“Oh, you’re all right, Marko,” Nona agreed, “when you’re not too matter-of-fact. Yes, do come up. There’s always a harsh word and a blow for you at Northrepps.”
The mare steadied again. She stretched out her neck towards Sabre and quivered her nostrils at him, sensing him. He put up a hand to stroke her beautiful muzzle and she threw up her head violently and swerved sharply around.
Not in the least discomposed, Lord Tybar, his body in perfect rhythm with her curvettings, laughed at Sabre over his shoulder. “She thinks you’re up to something, Sabre. She thinks you’ve got designs on us. Marvellous how I know! Whisper and I shall hear, loved one. You’ll hurt yourself in a minute.”
The light in his smiling eyes was surely a mocking light. “Thinks you’re up to something! Thinks you’ve got designs on us!”
The mare was wheedled round again to her former position; against her will, but somehow as the natural result of her dancing. Marvellous how he directed her caprices into his own intentions and against her own. But Lord Tybar was now looking away behind him to where the adjoining meadow sloped far away and steeply to a copse. In the hollow only the tops of the trees could be seen. His eyes were screwed up in distant vision. He said, “Dash it, there’s that old blighter Sooper. He’s been avoiding me. Now I’ve got him. Nona, you won’t mind getting back alone? I must speak to Sooper. I’m going to have his blood over that fodder business. Blood! My word! Good!”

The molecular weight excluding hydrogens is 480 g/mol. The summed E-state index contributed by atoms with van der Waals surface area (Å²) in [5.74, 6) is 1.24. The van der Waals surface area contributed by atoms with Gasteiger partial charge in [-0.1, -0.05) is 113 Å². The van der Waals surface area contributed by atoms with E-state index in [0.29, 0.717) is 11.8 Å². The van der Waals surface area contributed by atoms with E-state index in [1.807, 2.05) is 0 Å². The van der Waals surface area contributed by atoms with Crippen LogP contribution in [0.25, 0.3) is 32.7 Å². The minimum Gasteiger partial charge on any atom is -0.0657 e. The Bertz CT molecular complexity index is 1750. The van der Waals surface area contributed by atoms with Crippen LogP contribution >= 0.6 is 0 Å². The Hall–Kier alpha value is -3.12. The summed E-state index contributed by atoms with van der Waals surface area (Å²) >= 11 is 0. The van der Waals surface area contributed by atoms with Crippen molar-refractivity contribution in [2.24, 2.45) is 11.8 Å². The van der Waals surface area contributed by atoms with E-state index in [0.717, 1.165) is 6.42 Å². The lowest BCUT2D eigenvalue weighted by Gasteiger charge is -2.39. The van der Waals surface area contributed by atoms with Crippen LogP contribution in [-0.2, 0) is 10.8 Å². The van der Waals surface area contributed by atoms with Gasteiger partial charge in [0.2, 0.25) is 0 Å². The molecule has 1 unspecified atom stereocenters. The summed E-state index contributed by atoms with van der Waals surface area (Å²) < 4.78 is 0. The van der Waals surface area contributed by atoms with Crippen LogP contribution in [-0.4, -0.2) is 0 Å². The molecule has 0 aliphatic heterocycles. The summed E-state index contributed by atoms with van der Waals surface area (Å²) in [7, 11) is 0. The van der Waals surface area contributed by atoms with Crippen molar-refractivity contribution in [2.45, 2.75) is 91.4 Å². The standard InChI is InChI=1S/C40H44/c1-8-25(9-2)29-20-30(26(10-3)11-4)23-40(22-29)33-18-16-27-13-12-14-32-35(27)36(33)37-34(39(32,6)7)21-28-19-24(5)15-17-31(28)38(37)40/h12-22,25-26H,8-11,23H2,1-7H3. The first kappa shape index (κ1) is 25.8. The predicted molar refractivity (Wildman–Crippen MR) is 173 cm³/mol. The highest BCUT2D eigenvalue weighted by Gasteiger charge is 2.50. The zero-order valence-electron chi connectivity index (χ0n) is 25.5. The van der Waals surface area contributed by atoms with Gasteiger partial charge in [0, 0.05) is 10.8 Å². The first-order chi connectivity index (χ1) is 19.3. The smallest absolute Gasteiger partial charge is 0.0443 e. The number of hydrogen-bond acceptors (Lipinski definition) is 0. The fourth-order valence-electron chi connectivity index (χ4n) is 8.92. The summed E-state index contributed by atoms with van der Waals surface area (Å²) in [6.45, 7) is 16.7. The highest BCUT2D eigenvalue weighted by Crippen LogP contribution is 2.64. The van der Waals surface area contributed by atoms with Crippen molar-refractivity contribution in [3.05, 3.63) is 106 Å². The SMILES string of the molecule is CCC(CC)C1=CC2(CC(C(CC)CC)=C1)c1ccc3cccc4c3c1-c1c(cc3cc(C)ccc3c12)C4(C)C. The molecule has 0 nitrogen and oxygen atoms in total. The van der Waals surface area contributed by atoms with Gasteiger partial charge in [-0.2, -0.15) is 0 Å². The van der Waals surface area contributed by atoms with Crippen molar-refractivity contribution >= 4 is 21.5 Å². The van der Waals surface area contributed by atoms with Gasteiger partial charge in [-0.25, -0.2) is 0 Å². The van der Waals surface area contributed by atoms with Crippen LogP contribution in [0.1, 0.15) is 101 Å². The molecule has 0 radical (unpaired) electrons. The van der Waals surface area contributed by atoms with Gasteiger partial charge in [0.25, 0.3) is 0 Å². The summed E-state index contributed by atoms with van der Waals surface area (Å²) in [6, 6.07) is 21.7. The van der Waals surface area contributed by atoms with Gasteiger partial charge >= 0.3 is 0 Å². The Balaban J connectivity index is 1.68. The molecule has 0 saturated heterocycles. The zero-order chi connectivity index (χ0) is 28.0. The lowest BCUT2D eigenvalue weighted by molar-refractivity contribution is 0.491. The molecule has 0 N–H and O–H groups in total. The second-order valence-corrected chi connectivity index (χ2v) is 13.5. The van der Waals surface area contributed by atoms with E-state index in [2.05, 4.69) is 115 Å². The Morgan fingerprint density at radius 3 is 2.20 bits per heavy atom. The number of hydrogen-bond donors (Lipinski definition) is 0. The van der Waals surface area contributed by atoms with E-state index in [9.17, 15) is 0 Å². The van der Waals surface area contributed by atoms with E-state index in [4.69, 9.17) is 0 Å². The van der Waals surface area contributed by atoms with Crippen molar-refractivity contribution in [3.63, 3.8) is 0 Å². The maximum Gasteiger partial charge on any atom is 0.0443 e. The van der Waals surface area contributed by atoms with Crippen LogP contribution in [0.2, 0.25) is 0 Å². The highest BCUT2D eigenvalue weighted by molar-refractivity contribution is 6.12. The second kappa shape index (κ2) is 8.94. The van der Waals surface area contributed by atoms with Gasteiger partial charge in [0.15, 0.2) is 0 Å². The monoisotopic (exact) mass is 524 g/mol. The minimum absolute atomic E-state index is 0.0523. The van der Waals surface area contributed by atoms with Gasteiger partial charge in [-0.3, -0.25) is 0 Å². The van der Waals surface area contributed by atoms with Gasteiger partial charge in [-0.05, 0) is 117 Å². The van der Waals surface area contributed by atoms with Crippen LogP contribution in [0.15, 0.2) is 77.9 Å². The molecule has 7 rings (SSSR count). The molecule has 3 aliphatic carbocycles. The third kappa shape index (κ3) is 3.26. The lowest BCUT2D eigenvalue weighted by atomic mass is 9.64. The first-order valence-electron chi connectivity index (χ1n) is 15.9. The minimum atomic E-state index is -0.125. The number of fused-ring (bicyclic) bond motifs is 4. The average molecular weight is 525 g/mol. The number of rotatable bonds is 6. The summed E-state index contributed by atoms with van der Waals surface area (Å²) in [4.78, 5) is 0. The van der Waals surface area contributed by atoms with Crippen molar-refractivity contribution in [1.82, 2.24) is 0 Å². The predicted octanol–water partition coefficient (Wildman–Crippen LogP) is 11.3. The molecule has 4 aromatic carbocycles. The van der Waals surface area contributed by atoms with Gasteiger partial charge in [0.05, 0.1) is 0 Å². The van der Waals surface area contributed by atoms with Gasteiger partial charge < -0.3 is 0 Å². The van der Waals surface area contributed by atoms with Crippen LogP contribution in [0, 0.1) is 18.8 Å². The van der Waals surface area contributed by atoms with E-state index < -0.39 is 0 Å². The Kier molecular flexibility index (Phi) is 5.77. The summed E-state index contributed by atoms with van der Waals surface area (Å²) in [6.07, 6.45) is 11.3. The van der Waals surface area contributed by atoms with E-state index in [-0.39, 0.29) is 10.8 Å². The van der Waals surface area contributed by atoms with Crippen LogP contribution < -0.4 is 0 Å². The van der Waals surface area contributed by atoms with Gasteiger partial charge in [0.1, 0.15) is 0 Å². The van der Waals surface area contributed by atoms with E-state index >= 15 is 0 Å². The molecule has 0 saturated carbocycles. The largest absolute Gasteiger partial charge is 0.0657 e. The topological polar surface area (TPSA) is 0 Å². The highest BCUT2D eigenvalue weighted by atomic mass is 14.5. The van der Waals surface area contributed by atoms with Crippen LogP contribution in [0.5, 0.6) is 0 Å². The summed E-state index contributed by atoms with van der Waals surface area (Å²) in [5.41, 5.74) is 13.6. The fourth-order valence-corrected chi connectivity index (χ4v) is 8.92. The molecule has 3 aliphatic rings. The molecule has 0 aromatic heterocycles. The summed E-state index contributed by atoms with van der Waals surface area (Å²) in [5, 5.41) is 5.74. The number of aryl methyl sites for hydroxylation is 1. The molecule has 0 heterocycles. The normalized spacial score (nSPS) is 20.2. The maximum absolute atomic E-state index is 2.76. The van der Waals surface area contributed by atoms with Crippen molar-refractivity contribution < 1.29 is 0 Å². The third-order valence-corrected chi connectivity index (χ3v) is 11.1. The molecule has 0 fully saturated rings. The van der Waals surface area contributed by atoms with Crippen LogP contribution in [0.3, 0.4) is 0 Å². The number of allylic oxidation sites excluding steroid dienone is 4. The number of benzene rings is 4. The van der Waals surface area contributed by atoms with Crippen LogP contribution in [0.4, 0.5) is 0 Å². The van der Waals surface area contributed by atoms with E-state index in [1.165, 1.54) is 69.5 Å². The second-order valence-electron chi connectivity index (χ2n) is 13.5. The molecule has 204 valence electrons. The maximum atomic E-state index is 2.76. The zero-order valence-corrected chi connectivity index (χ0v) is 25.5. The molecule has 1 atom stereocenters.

He twisted the mare in a wonderfully quick and dexterous movement. “Good-by, Sabre. You don’t mind, Nona?” And he flashed back a glance. He lifted the mare over the low bank with a superbly easy motion. He turned to wave his hand as she landed nimbly in the meadow, and he cantered away, image of grace, poetry of movement. Fortune’s favourite!
The two left watched him. At the brow of the meadow he turned again in his saddle and waved again jauntily. They waved reply. He was over the brow. Out of sight.
The features of the level valley beyond the brow where only he could have seen the individual he sought, were, at that distance, of Noah’s Ark dimensions. “How he could have recognised any one!” said Nona, her gaze towards the valley. “I can’t even see any one. He’s got eyes like about four hawks!”
Sabre said, “And rides like a—what do they call those things?—like a centaur.”
She turned her head towards him. “He does everything better than any one else,” she said. “That’s Tony’s characteristic. Everything. He’s perfectly wonderful.”
These were enthusiastic words; but she spoke them without enthusiasm; she merely pronounced them. “Well, I’m off too,” she said. “And what about you, Marko? You’re going to work, aren’t you? I don’t think you ought to be able to stop and gossip like this. You’re not getting an idler, are you? You used to be such a devoted hard-worker. My word!” and she laughed as though at some amused memory of his devotion to work.